Missed the first part of my 10 mistakes series? You’d better catch up here then! Today we’re moving through 5 more of the mistakes I’ve made so far during my S&C career.
- Assume the coach knows how important we are
To the athlete their sport is their number one priority. Fortunately, the majority of athletes now buy-in to the importance of S&C and see how it positively impacts their performances and trainability in their given sport. However, the same isn’t always true for sport coaches, even at an ‘elite’ level. We must make it clear to the coach that they and their athlete are driving the train. It’s key that we involve and empower them in the process to ensure that they reinforce and facilitate the principles of the training programme – or at least attempt to!
- Programming for females as I would for males
Of course there’s the obvious differences in terms of optimal rest intervals, volumes and so on, but it’s more the day-to-day and session-to-session variability that caught me out. Menstruation has a profound impact on a female athlete’s trainability, a concept well presented by Dave Hamilton during his talk at last year’s UKSCA conference. My philosophy behind programming for females now aims to take this into account and places more emphasis on establishing a minimum training load that will be required for a given session. Actual targets are then adjusted on a session-by-session basis in response to the athlete’s perceived trainability on a given day.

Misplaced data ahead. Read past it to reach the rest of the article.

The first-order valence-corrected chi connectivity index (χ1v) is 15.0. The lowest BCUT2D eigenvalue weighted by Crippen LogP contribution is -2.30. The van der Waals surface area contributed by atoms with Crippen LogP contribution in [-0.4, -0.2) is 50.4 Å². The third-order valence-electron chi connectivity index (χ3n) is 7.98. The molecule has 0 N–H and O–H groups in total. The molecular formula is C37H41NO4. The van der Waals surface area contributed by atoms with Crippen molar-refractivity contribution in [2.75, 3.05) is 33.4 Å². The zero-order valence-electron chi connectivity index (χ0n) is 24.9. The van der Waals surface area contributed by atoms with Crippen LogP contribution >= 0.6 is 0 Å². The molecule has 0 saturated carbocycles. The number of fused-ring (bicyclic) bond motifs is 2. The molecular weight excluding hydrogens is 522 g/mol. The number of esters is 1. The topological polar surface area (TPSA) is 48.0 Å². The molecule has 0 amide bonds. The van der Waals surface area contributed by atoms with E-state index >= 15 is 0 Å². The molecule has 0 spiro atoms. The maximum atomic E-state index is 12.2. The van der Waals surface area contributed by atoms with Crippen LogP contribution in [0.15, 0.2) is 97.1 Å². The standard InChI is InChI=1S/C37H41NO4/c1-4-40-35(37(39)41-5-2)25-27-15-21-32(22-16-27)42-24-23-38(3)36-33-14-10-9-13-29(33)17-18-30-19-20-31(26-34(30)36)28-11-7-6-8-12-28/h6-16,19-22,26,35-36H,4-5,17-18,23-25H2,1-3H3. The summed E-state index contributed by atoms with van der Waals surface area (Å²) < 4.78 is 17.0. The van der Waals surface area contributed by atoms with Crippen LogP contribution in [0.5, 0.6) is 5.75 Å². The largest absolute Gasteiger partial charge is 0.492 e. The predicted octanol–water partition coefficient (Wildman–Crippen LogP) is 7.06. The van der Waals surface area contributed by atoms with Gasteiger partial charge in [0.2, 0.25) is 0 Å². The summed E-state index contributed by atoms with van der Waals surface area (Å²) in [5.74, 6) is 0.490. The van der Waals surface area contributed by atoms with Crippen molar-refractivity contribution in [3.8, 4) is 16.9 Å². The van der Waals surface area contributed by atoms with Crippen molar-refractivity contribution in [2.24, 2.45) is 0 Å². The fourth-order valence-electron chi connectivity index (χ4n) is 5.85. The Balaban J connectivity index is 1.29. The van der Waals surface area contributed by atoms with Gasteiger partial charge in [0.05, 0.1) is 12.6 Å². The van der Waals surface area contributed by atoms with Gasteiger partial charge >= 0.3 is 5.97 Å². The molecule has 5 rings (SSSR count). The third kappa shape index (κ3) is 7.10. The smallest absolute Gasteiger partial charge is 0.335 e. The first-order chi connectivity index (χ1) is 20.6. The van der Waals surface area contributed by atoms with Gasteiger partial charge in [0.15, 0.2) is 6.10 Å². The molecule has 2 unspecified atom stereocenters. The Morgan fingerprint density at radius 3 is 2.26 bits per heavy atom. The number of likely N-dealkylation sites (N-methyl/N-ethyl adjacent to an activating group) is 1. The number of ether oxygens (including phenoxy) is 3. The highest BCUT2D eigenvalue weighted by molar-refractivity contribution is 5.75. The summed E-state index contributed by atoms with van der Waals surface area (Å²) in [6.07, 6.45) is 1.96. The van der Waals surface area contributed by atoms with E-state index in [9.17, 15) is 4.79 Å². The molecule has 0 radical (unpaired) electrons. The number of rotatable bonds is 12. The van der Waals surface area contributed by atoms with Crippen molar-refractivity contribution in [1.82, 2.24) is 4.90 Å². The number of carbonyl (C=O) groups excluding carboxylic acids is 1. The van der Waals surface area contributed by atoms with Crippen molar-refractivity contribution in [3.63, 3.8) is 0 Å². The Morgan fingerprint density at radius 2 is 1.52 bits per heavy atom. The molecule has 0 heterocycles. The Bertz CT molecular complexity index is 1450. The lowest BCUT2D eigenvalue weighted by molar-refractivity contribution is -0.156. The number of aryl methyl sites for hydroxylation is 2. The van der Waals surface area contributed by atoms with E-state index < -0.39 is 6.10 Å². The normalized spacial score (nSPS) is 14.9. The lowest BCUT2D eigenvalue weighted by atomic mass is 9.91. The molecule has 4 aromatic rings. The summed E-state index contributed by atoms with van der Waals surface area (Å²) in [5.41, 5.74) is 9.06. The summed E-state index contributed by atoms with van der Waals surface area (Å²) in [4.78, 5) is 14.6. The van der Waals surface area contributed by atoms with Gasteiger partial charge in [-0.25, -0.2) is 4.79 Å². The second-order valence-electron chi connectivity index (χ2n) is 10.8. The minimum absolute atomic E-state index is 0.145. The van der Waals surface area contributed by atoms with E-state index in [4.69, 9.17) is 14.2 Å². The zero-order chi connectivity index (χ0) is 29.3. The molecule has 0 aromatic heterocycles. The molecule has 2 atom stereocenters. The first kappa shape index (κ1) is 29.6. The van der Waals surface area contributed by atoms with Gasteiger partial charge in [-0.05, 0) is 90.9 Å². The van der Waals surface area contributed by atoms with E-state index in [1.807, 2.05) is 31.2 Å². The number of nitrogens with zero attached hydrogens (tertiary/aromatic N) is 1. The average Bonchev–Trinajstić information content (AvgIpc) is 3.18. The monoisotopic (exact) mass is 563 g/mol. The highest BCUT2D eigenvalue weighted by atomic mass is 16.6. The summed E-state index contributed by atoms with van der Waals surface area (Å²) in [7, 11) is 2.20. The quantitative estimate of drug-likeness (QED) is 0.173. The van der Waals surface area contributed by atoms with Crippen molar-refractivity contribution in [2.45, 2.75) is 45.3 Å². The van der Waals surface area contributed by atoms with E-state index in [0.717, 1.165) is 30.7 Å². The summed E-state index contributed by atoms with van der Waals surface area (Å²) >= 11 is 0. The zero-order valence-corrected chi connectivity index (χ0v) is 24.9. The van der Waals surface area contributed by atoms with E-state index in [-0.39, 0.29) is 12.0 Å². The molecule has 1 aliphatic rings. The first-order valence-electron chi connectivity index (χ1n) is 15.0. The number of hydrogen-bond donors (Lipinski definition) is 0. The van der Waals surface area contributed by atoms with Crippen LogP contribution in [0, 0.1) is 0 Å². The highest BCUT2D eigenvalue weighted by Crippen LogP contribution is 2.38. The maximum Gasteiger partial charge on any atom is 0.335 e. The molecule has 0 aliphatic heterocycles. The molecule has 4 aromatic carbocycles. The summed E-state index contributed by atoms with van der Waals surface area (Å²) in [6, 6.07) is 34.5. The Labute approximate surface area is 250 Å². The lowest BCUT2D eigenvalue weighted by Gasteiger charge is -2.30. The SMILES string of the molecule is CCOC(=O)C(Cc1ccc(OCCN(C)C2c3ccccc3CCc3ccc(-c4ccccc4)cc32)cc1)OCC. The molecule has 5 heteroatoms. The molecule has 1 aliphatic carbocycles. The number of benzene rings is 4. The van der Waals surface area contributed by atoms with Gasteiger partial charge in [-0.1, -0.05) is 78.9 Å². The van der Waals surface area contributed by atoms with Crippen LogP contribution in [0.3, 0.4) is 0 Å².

- ‘Patronising’ athletes
We shouldn’t just be coaching athletes but teaching them about the process. If you’ve any sort of ‘academic’ S&C background then you’ll often be told about the importance of making yourself clear to athletes and coaches who don’t share your technical expertise. The danger is that you go too far the other way and dumbing things down too much. I know was particularly guilty of this when coaching junior athletes. It’s too easy to talk down to athletes and underestimate what they can understand and absorb. The skill is pitching your teaching at the right level for the individual.
- Taking on too much
It’s the quality of your coaching experiences that will help you get on in the profession, not the quantity. You can’t take on twelve internships, volunteer at every local club in sight, start a master’s degree and hold down a job to pay the bills. Whilst I didn’t go quite to this extent (although I can probably give you examples who those who did!), there were definitely times when it was clear I’d taken on too much. Too develop as a coach you need time to reflect. This reflection is every bit as important in improving your coaching as the time you spend working with an athlete. The trouble is that the wetter behind the ears you are as a coach, the more time you’ll need to do this. When your schedule is packed from pillar to post it’s inevitable that these reflective practices will be the first thing to make way.
- Not ‘aggressively’ networking
S&C is a boys club. It’s not enough just to be good coach anymore, good coaches are now two-a-penny. If you’re seeking get anywhere in this industry you absolutely must build and maintain a strong network of wide-reaching contacts. This is how you will create the majority of career opportunities and experiences. I’d recommend checking out Nick Grantham’s You’re Hired seminar if you’re looking to climb the ladder.
Any of these mistakes caught you out in past? Or maybe you could share some of your own? Either way, please like, share and drop me a comment below!